Standing Rock Sioux forming volunteer firefighter program
FORT YATES, N.D. (AP) — The Standing Rock Sioux tribe has formed a volunteer firefighter program, with a long-term goal of creating a full-time fire department on the reservation that straddles the North Dakota-South Dakota border.
The federal Bureau of Indian Affairs has a wildfire team on the 3,600-square-mile reservation, but the tribe has never had a fire station nor a group of people trained to fight structure fires.
“If we have a fire, the house just burns to the ground,” tribal Emergency Manager Elliott Ward told The Bismarck Tribune.
The tribe used a grant of about $260,000 from the Federal Emergency Management Agency to recruit and train volunteers for the Akicita Fire Program. Up to 18 men have been training since April, and they recently conducted a mock fire drill.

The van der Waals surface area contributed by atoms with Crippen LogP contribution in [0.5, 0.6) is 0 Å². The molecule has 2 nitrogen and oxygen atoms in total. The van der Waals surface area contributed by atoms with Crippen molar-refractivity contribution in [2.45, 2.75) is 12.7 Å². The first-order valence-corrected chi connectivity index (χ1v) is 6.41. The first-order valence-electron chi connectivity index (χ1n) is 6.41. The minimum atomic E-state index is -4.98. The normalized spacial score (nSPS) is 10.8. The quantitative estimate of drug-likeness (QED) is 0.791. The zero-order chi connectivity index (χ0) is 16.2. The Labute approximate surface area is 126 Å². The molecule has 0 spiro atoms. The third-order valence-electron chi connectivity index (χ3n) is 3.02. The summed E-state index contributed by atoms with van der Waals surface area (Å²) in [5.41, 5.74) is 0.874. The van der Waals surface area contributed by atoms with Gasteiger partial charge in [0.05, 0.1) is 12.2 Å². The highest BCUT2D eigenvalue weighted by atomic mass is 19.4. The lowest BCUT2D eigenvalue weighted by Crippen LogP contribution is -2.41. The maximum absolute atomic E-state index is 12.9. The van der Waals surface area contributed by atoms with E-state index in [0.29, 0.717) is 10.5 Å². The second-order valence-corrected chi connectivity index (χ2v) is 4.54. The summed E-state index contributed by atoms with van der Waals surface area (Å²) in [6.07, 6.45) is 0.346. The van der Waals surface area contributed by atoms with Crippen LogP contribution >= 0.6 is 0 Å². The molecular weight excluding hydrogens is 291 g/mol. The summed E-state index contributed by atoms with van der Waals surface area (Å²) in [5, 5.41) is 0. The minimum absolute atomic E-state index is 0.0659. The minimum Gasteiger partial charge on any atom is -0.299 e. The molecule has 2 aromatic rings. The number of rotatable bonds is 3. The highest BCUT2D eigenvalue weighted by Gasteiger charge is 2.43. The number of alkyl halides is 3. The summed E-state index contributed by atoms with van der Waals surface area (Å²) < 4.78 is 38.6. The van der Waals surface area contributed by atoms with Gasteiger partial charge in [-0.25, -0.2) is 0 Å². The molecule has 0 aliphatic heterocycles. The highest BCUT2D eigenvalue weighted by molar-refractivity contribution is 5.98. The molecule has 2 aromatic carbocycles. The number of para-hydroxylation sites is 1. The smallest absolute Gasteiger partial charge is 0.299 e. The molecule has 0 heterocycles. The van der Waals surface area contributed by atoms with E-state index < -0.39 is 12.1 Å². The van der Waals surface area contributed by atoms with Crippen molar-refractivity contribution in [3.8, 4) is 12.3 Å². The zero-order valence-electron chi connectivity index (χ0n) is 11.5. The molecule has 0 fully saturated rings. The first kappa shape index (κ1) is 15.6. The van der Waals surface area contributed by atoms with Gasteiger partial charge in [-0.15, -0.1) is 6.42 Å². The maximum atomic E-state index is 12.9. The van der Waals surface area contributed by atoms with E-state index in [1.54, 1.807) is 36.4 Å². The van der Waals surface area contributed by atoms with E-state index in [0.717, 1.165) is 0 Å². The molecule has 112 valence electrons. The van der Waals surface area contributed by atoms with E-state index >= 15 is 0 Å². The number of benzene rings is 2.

“It’s been a learning experience. A lot of knowledge in a short period of time,” said volunteer Wyatt Red Tomahawk. “The community doesn’t have a structural fire department, so it’d be nice to be a part of the foundation that’s being laid for future firefighters.”
The volunteers will graduate in about a month from the program being managed by Bismarck-based Heartland Consulting Group. More volunteers will start training next March.
Tribal Chairman Mike Faith said the goal is to eventually have fire stations on both sides of the border, in Fort Yates in North Dakota and either Little Eagle or McLaughlin in South Dakota.
Information from: Bismarck Tribune, http://www.bismarcktribune.com